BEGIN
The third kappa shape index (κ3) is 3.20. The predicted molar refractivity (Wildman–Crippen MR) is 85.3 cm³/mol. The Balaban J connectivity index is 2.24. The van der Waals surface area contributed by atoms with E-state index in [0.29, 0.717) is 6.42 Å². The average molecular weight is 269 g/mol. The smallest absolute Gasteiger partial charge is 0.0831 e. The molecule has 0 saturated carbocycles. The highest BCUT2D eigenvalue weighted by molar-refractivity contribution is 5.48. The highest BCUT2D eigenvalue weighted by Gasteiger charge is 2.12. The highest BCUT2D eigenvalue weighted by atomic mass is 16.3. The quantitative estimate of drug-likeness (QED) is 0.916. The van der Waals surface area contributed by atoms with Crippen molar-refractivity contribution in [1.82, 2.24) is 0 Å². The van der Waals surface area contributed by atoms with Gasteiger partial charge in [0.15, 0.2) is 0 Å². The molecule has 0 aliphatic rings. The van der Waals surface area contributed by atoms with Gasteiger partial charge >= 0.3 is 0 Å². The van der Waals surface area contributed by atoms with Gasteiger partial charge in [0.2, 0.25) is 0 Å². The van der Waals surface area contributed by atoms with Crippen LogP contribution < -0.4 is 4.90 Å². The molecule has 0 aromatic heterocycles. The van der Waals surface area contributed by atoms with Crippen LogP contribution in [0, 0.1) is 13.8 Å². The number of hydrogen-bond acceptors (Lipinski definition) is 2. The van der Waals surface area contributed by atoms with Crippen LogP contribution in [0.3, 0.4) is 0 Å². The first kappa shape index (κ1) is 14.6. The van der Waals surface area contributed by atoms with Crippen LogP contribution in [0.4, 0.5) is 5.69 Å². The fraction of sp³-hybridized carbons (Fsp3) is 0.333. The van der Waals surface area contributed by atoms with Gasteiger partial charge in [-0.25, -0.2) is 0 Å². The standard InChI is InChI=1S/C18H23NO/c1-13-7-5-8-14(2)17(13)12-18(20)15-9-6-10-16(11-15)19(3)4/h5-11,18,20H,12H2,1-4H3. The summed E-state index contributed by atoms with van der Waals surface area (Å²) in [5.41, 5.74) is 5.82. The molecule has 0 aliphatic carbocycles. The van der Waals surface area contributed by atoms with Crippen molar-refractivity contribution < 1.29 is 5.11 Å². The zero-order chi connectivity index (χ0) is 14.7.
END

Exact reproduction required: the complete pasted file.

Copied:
The third kappa shape index (κ3) is 3.20. The predicted molar refractivity (Wildman–Crippen MR) is 85.3 cm³/mol. The Balaban J connectivity index is 2.24. The van der Waals surface area contributed by atoms with E-state index in [0.29, 0.717) is 6.42 Å². The average molecular weight is 269 g/mol. The smallest absolute Gasteiger partial charge is 0.0831 e. The molecule has 0 saturated carbocycles. The highest BCUT2D eigenvalue weighted by molar-refractivity contribution is 5.48. The highest BCUT2D eigenvalue weighted by Gasteiger charge is 2.12. The highest BCUT2D eigenvalue weighted by atomic mass is 16.3. The quantitative estimate of drug-likeness (QED) is 0.916. The van der Waals surface area contributed by atoms with Crippen molar-refractivity contribution in [1.82, 2.24) is 0 Å². The van der Waals surface area contributed by atoms with Gasteiger partial charge in [0.15, 0.2) is 0 Å². The molecule has 0 aliphatic rings. The van der Waals surface area contributed by atoms with Gasteiger partial charge >= 0.3 is 0 Å². The van der Waals surface area contributed by atoms with Gasteiger partial charge in [0.2, 0.25) is 0 Å². The van der Waals surface area contributed by atoms with Crippen LogP contribution < -0.4 is 4.90 Å². The molecule has 0 aromatic heterocycles. The van der Waals surface area contributed by atoms with Crippen LogP contribution in [0, 0.1) is 13.8 Å². The number of hydrogen-bond acceptors (Lipinski definition) is 2. The van der Waals surface area contributed by atoms with Crippen LogP contribution in [0.3, 0.4) is 0 Å². The first kappa shape index (κ1) is 14.6. The van der Waals surface area contributed by atoms with Crippen LogP contribution in [0.4, 0.5) is 5.69 Å². The fraction of sp³-hybridized carbons (Fsp3) is 0.333. The van der Waals surface area contributed by atoms with Gasteiger partial charge in [-0.25, -0.2) is 0 Å². The standard InChI is InChI=1S/C18H23NO/c1-13-7-5-8-14(2)17(13)12-18(20)15-9-6-10-16(11-15)19(3)4/h5-11,18,20H,12H2,1-4H3. The summed E-state index contributed by atoms with van der Waals surface area (Å²) in [5.41, 5.74) is 5.82. The molecule has 0 aliphatic carbocycles. The van der Waals surface area contributed by atoms with Crippen molar-refractivity contribution < 1.29 is 5.11 Å². The zero-order chi connectivity index (χ0) is 14.7.